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Knowledge of the origin and evolution of viruses could provide a better …

Biology Articles » Evolutionary Biology » Origin and evolution of viruses: EscapedDNA/RNA sequences as evolutionaryaccelerators and natural biological weapons » Viruses as evolutionary accelerators

Viruses as evolutionary accelerators
- Origin and evolution of viruses: EscapedDNA/RNA sequences as evolutionaryaccelerators and natural biological weapons

The model of living beings evolving based on genome changes and the ability to adapt to positive and/or negative selection pressures is widely accepted among evolutionists. However, it is hard to imagine that the evolution of life is based on accidental and isolated gene mutations and that this model of evolution finally brought about the form of life we know today. One of key arguments against a model of evolution based on the accidental changes of isolated genes is the simple fact that gene mutation is a relatively rare event and hence, according to this model, evolution would be very slow. Many evolutionists argue that life on the Earth would still be at the bacteria and seaweed stage, if genetic changes were based only on accidental changes of isolated genes. Considering the fact that most mutations are sources of negative selective pressure, the minor percentage of accidental mutations of genes that might cause positive selective pressure, theoretically, could not result in the evolution of living beings and the diversity of species that we know today. Certainly, this opinion does not completely exclude participation of accidental isolated gene changes in the evolutionary processes, but the influence of these events on the evolution of life probably is minimal and marginal [3,4,6].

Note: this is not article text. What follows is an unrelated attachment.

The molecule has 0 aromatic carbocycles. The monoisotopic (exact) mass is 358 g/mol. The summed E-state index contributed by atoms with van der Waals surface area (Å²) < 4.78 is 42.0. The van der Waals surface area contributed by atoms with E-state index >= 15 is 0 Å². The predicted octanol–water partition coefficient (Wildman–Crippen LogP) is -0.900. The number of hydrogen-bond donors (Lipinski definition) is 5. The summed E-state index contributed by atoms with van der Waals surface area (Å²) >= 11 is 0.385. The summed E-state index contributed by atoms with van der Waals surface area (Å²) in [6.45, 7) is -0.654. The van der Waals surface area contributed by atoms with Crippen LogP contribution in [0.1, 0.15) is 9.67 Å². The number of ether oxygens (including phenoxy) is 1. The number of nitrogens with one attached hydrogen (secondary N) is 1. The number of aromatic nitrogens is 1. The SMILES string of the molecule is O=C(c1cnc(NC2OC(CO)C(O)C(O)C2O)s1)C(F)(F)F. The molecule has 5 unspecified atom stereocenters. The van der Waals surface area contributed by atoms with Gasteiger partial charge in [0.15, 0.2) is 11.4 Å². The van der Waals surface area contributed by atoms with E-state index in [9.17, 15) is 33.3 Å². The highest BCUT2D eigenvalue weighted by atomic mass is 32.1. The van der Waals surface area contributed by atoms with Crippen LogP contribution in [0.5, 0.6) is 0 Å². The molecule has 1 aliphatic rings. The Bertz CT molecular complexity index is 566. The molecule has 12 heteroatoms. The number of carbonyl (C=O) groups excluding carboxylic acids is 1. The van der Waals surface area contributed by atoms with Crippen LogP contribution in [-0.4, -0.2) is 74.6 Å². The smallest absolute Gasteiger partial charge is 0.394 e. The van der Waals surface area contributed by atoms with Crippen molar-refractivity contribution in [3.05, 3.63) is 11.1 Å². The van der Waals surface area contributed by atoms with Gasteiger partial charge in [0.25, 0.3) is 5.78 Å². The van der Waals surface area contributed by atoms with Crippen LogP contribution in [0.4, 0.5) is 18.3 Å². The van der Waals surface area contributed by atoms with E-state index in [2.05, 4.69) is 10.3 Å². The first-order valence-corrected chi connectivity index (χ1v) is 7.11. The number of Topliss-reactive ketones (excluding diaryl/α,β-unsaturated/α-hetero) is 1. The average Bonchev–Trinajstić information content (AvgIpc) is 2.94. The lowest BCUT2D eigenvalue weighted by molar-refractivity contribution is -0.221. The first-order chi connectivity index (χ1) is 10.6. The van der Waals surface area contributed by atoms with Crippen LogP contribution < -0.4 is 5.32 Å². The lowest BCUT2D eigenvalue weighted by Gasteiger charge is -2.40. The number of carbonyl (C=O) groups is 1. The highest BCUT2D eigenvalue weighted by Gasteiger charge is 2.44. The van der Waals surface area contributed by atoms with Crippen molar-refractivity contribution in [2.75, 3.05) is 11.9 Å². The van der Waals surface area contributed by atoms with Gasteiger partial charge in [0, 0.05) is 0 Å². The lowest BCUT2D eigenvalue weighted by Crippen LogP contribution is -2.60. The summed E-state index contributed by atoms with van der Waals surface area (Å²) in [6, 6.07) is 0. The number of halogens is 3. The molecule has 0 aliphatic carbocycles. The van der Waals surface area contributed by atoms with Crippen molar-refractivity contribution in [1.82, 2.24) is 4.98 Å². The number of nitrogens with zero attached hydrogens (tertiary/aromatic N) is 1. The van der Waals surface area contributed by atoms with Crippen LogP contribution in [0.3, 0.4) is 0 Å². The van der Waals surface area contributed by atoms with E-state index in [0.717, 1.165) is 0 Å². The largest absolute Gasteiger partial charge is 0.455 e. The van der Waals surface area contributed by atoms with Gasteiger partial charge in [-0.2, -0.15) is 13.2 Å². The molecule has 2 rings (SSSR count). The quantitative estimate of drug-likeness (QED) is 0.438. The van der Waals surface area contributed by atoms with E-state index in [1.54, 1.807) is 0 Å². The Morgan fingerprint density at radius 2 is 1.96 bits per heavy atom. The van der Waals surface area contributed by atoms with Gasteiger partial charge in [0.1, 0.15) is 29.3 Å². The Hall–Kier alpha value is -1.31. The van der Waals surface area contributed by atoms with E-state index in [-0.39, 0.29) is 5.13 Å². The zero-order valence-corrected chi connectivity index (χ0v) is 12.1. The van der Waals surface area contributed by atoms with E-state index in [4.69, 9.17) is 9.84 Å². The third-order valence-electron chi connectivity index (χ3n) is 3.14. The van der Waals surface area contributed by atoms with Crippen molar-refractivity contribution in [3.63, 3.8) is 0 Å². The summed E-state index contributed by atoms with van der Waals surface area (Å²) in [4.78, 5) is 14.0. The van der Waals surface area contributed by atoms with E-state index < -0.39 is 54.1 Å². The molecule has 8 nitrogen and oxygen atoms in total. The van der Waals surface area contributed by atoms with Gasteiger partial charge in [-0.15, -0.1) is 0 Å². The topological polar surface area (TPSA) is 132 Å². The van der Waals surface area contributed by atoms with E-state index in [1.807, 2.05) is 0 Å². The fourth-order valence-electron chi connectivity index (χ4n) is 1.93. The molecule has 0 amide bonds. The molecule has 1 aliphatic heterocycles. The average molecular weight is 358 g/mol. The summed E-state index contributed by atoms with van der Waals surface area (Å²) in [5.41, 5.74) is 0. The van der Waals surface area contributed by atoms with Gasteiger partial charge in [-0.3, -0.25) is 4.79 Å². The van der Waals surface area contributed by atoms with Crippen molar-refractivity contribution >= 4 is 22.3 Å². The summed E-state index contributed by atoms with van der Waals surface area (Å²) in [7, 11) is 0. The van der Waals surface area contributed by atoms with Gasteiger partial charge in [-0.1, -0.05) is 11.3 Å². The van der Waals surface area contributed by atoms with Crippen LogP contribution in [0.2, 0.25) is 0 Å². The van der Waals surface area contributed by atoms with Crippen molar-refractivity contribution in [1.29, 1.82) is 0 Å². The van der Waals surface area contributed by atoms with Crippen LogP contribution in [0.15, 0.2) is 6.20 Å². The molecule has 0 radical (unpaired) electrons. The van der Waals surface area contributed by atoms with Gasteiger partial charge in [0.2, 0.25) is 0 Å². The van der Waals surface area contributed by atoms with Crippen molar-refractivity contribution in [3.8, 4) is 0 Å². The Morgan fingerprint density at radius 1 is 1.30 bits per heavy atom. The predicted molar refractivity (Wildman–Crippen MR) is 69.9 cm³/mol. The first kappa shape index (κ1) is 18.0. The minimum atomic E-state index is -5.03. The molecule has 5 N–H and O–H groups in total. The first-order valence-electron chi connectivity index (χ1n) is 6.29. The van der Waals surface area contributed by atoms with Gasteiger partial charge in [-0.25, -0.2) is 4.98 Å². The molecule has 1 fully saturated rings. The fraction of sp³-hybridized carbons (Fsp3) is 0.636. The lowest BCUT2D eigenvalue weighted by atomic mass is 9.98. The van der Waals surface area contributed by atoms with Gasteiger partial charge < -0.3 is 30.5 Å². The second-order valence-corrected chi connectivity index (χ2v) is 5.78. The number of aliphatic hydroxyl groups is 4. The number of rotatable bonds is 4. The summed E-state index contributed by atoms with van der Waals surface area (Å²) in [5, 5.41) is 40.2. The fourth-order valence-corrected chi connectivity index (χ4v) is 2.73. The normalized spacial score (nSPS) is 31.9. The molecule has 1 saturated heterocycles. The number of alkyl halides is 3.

With the exception of the mutations of isolated genes, several different mechanisms can lead to genome changes. These mechanisms are recombination, transposition, translocations, inversions, deletions, duplications, transduction and other unpredictable, chaotic and yet unremarkable genetic events which, in contrast to mutations, lead to great changes of genome. Significant genetic changes can probably result in ‘‘great evolutionary displacement’’ and acceleration of evolutionary processes. Incidentally, this hypothesis might represent an acceptable explanation for the many ‘‘missing links’’ in palaeontology and the state of our knowledge regarding the origin of life and species. Put quite simply, what we call the ‘‘missing links’’ probably never existed, due to ‘‘rapid’’ and large-scale changes which, for as yet unknown reasons, have implicated, from time to time, every living creature in the last billion years. Consequently, we can conclude that the evolution of living beings probably has not been based on gradual and ‘‘fine’’ passing forms. In this story, viruses could be an important factor in the theory of ‘‘rapid and big evolutionary steps’’ based on great changes of genome. Several mechanisms might be included in this evolutionary scheme: (i) horizontal transmission of genes between individuals of identical or even different species; (ii) vertical transmission of genes and bi-directional vertical transmission between mother and offspring in viviparous species; (iii) genome destabilization and induction of new changes of genome; (iv) increasing genome instability. Finally, the advantages of the rapid evolution of living beings and a possible link of this phenomenon with viruses could be an acceptable explanation for the ‘‘symbiotic’’ connection of the genomic ability to emit DNA/RNA sequences and/or de novo created viruses. This phenomenon could lead to evolutionary conservation of genome instability as a universal genome characteristic [6,7].

Recombination is a far more powerful way for DNA to change. This model of genome remodelling takes whole blocks of genes and moves them to different locations. These new locations could be elsewhere in the same genome or in the genome of a different host. One of recombination mechanisms is transduction by viruses that works in both prokaryotic and eukaryotic organisms. The discovery that large blocks of genetic instructions can be swapped and transferred among living beings is a clue that the insertion of new genes could be the mechanism that assists evolution. If viruses can transfer eukaryotic genes across species boundaries, and can install their own genes into their hosts, the case for the new mechanism is even stronger. Viruses do just that [1,3,4,6,7].


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